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am 9. April 2009
GREAT; as a betting man myself, i loved Chapter 4 'Upping the Ante'. It covers the psychology of betting, why gambling gives betting a bad name and physics of bets, types of bets (i.e. market bets, process bets) and the art of linking bets together to build reald advantage over your competitors.
GOOD; The author chose companies from the Inc 500 list in order to analyze the key features of success, i.e. becoming a breakthrough company. Here the author chose well since most of the books concentrate either on very small companies or very large companies while neglecting the Inc 500.
BAD; Examples of successful companies/case studies suffer from two BIG problems. One, the selection problem. Do you want to find a business case where betting big and capturing market share, despite losing money was successful? Sure, no problem. We can find causes to support our theory. Do you want to find a business case where betting big and capturing market share while losing money leads to failure? Again, we can find it. No matter what business philosophy, we can select companies supporting our theory. Two, the attribution problem. What we attribute success may not be correct at all. The very same attribute might lead to failure in an another company.
If you enjoy case studies, this might me a good read for you. I don't. Chapter 4 on betting saved the book my four star rating.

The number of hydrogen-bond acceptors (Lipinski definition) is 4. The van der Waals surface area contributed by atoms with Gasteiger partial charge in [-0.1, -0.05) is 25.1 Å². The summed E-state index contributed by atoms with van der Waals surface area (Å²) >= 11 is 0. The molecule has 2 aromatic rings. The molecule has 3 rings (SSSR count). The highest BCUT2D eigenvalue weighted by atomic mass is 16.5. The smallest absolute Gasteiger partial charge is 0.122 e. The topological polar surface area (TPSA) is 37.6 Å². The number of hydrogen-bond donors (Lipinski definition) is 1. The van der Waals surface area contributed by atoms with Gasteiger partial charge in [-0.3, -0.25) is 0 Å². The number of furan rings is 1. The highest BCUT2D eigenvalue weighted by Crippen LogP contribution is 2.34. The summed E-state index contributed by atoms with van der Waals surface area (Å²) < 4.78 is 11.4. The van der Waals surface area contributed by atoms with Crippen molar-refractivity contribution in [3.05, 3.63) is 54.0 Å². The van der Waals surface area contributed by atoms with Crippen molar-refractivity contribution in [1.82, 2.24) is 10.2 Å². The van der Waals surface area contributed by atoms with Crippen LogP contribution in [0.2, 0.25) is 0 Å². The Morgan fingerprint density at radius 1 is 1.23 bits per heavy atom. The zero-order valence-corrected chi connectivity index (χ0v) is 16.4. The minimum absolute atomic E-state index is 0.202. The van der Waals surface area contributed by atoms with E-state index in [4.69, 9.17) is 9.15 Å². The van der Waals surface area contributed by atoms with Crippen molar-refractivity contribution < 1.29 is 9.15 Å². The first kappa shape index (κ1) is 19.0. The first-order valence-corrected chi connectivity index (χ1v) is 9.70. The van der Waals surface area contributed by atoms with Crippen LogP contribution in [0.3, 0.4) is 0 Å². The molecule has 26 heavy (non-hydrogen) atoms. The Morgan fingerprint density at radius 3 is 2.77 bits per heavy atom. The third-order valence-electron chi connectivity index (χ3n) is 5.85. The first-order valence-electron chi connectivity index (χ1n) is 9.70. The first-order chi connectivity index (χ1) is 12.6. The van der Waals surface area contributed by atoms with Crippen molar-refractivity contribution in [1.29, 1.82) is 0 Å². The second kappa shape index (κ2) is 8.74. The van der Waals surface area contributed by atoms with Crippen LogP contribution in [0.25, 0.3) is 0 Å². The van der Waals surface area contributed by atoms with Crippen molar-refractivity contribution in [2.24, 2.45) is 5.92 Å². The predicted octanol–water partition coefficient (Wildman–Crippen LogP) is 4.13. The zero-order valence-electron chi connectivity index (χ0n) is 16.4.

The Breakthrough Company does for smaller businesses that want to improve growth and profitability what Good to Great did for larger businesses. Keith R. McFarland has mostly duplicated the Good to Great research methodology except to look at those companies which have broken-out among smaller firms.
Like Good to Great, The Breakthrough Company focuses on leadership style and company culture. A number of the findings seemed no different from Good to Great, but different titles were used in this book.
The book suggests six fundamental transitions:
1. From having the leader be sovereign to putting the company's development ahead of the leader's interests.
2. Rather than making incremental improvements in response to market changes, make a few large bets that offer huge potential rewards.
3. Instead of having the company's culture be determined by whoever is there, build a company around an integrity-filled commitment to doing a good job.
4. Go from succeeding by being small and agile to succeeding because of proprietary advantages you develop.
5. Stop relying solely on internal ideas by getting help from wherever you can.
6. Encourage people internally to challenge assumptions in constructive ways rather than blindly following a narrow vision.
If you like your information compact, each chapter is summarized in detail at the end. You could get an overview of the book that way in about 30 minutes and decide if you want to read more.
So what is he really describing? To me, it all sounded like continuing business model innovation . . . an area I've studied and written about for 30 years. Yet, the book doesn't describe the business model innovation literature. That's the biggest surprise and missing element.
I thought that the cases were mostly pretty interesting, but some are presented in such a fragmentary way that I didn't really get a sense out of what made their performance special in the market place. The ones that I didn't get enough of a feeling for included Chico's FAS, Express Personnel, and The Staubach Company. Intuit, Polaris, and Paychex are the best described cases.
I also would have liked to have seen a comparison between these companies and the Good to Great Companies. That would have made it more obvious how the smaller companies face different issues and challenges than the larger ones.
If you like case studies of top performers, you'll like this book. Take a look.